The Bishop of Rome is coming to Washington in September to address a joint session of Congress, and boy are things already getting frisky. Pope Francis is an extraordinarily popular Pope who's not afraid to wield that popularity for human rights and economic justice. In other words, he's well to the left of most members of Congress, and he may well get up in their faces about issues near and dear to him. Since you're sort of required to clap for the Pope, this is going to make for an interesting scene.
In late 2013, not long after his election, Francis wrote an extensive document making economic justice a centerpiece of his papacy. "Just as the commandment 'Thou shalt not kill' sets a clear limit in order to safeguard the value of human life," he wrote, "today we also have to say 'thou shalt not' to an economy of exclusion and inequality."
"Such an economy kills," wrote Pope Francis, denouncing the current economic system as "unjust at its roots" and one "which defend(s) the absolute autonomy of the marketplace and financial speculation." Such a system, he warned, is creating a "new tyranny," which "unilaterally and relentlessly imposes its own laws and rules."
On foreign affairs he's made his priorities known, too. Earlier this year, Francis helped broker the thawing of relations between the United States and Cuba, and just this week,the Vatican announced that it would sign a treaty recognizing a Palestinian state. As Patricia Miller writes in Salon, these sorts of moves aren't some radical break in policy for the Vatican. It's just that American conservatives were able to turn a blind eye to these actions before "rock star Francis" commanded their attention. "It’s more accurate," Miller writes, "to view this particular step in the Vatican’s relationship with Palestine both as a continuation of the Holy See’s long-standing support for Palestinian statehood and as an expression of Francis’ overriding interest in fostering international peace—and his unique ability and willingness to put his finger on the scales to do so."
The Vatican's recognition of a Palestinian state under Francis comes at a time when the Republican Party is more reflexively "pro-Israel" -- which is to say, pro-Netanyahu -- than ever. It's become routine, if not an outright litmus test, for Republican presidential candidates to reject the pursuit of a two-state solution to the Israel-Palestine conflict, a position that both Democratic and Republican standard-bearers have held for decades. The Obama administration has gone to great lengths to veto U.N. resolutions recognizing a Palestinian state as a favor to Netanyahu's Israel, and yet Republicans still assault Obama as working hand-in-hand with the Iranians to assure Israel's destruction. And now we've got an actual religious and political leader who has recognized a Palestinian state coming to address Congress.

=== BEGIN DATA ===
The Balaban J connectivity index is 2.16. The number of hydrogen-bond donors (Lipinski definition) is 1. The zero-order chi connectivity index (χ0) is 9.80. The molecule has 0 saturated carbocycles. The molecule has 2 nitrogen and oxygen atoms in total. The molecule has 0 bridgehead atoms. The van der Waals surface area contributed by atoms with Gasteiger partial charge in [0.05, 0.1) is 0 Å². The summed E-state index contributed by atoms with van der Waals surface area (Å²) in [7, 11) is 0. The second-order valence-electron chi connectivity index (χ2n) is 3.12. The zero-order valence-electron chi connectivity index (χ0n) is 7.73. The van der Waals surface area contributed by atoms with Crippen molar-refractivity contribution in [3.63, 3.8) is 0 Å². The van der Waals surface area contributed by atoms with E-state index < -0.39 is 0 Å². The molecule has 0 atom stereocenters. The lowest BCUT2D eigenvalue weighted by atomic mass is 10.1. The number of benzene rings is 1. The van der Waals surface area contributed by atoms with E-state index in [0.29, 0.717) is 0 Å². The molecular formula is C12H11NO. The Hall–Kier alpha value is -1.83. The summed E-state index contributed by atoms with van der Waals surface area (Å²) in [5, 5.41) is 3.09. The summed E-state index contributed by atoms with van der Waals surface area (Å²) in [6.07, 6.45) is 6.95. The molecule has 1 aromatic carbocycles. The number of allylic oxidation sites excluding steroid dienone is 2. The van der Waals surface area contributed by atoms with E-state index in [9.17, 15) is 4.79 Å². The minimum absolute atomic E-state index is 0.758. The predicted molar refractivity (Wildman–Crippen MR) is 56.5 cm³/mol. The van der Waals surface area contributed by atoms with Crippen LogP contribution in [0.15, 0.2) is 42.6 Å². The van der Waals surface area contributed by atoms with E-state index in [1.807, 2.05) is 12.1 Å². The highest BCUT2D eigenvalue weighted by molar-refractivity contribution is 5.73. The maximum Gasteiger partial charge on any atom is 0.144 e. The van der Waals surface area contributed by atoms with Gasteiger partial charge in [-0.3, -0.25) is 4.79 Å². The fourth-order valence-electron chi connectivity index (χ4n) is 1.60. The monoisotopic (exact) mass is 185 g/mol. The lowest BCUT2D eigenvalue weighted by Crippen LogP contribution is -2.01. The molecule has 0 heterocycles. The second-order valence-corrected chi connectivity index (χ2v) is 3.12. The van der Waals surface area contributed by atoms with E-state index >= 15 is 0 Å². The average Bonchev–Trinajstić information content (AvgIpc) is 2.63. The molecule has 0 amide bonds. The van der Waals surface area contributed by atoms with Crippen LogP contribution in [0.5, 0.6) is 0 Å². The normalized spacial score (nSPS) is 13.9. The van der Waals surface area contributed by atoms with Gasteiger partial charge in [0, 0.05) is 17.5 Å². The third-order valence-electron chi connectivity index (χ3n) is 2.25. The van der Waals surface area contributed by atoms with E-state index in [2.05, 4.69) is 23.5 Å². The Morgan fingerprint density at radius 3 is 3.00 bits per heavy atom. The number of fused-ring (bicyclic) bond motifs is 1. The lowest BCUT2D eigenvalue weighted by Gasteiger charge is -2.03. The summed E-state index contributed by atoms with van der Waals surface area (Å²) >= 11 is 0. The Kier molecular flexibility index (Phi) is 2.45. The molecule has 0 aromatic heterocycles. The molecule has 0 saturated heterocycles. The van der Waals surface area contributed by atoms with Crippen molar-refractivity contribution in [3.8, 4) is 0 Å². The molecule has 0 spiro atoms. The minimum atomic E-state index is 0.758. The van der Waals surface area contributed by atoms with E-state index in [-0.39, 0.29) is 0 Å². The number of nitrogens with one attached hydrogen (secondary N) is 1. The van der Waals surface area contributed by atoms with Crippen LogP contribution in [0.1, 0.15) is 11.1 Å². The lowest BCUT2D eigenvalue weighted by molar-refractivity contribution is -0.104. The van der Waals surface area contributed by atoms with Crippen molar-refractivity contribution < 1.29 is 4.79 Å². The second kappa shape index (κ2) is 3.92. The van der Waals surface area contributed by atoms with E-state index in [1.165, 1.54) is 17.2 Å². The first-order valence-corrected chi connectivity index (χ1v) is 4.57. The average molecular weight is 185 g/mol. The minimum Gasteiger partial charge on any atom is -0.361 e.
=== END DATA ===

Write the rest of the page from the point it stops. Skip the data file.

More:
The fine congressional reporters at Politico did that thing where they asked the usual funny, good-for-a-quote Republican suspects for their opinion on Francis' upcoming speech in light of his treaty recognizing Palestine and other heretical moves, like his criticism of unregulated capitalism. And the members were, indeed, good for various funny quotes.
Rep. Jeff Duncan of South Carolina is stunned to see the Pope getting so "political" and demands he rein in his activities to more traditional church-y stuff. "It’s interesting how the Vatican has gotten so political," Duncan said, "when ultimately the Vatican ought to be working to lead people to Jesus Christ and salvation." Iowa's Steve King echoed Duncan, saying he'snot sure that he’s as good of a politician as he is a Pope."
Know your place, sweetheart.
Rep. Tim Huelskamp holds the interesting position that Catholicism is agnostic on issues of poverty, and Francis should stick to what he describes as Catholicism's "non-negotiables," like its opposition to abortion and gay marriage and its support for school choice. "How do you deal with a poverty problem? There’s not a Catholic [fix], contrary to the arguments of certain economists that work at the Vatican... But there’s a Catholic view on life, on marriage, on the rights of parents and education. So I hope he sticks to this.” As for foreign policy, Huelskamp gives Francis his permission to speak to "faith and morals... but on foreign affairs, maybe not." Because morals certainly have no place in foreign affairs.
The quotiest of them all, Rep. Louie Gohmert, describes the Palestinians as "haters" and wants the Pope to know that they don't take too kindly to his style of Popin' down in East Texas. "The Pope is the head of his religion, and he makes those calls for himself," Gohmert generously concedes, "but I represent 700,000 people from East Texas and a vast majority agree with me."
There's a whole lot more in here, including Rep. Trent Franks questioning Pope Francis's grasp of scripture.
It's fascinating to see these members trying to impose constraints on what's acceptable for the Holy See to say in his address to Congress. Just a few months ago, conservatives were apoplectic that anyone would dare criticize Benjamin Netanyahu's decision to trash the President's foreign policy before a joint session of Congress. The man has a right to speak his mind! It helped, of course, that Netanyahu's mind and the Republican mind were one and the same. Now the Pope might come and say "Palestinians have rights too" and everyone's all, Whoa whoa whoa, let's stick to the fetus here, guy.